Alongside Helen Graham, Angel Viñas, Gabriel Jackson, and Pablo Sánchez León, Paul Preston appears in the third section, an examination of how current historians are interpreting, or ‘reframing’ the past. As you’d expect from this stellar collection of voices, there’s much of interest here. Angel Viñas is in typically bombastic form and I enjoyed Helen Graham’s optimistic assertion that history ‘is the ultimate antidote to any kind of over-simplification.’ While all historians choose the stories they want to write about, that doesn’t necessarily prevent them from doing so fairly and – relatively – objectively.
After a discussion of the contribution of three Spanish intellectuals, the book’s final section examines the role of fiction. It concludes with a look at some of the work of Javier Cercas, who has been widely translated into English. Cercas offers good advice, noting that ‘the first thing to do when reading a novel is to distrust the narrator.’ The same could be said of history itself, of course, where the eminent E.H. Carr famously advised students to ‘study the historian before you begin to study the facts.’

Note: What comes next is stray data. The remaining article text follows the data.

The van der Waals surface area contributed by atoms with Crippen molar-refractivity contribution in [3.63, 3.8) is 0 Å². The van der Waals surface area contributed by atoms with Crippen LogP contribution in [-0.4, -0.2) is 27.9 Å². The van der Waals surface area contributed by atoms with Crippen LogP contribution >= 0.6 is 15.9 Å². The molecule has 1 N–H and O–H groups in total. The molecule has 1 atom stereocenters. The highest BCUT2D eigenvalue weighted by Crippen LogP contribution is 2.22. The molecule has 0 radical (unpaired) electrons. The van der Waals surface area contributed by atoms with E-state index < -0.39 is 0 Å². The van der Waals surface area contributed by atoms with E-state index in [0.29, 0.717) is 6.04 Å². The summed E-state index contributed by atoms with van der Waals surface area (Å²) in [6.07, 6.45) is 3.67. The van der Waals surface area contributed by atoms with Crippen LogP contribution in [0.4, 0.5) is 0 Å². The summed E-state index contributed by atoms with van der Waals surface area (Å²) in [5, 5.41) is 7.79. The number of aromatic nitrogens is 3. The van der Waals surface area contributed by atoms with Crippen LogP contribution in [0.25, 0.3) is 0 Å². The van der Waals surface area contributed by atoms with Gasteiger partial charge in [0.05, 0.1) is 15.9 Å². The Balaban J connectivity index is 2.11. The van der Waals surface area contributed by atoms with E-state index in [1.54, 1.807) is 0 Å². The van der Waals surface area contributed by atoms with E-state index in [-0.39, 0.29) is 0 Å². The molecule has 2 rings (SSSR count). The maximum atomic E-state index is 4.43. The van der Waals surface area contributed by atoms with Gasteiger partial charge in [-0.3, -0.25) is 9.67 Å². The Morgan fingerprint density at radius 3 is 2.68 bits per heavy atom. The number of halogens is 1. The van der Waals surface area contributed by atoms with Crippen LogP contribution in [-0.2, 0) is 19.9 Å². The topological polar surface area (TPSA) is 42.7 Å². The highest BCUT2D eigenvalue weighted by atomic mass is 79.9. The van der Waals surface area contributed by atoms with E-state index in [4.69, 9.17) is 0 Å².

This book should prove to be of great interest to anyone interested in the history of (the history of) Spain and provides ample evidence that artists and writers are not neutral bystanders in these contemporary ‘memory wars’. It also asks intelligent questions of historians and academics: What is their role in all of this? Should they just comment from afar? Or should they positively engage? Sebastiaan Faber’s involvement with the Contratiempo collective and the open-access Universidad del Barrio in Madrid show his views clearly enough and will, I suspect, chime with many members of the IBMT. As the author states, ‘fields like history and politics are not just too important to leave to the experts; they are fields that should be of interest to everyone because they are everyone’s concern.’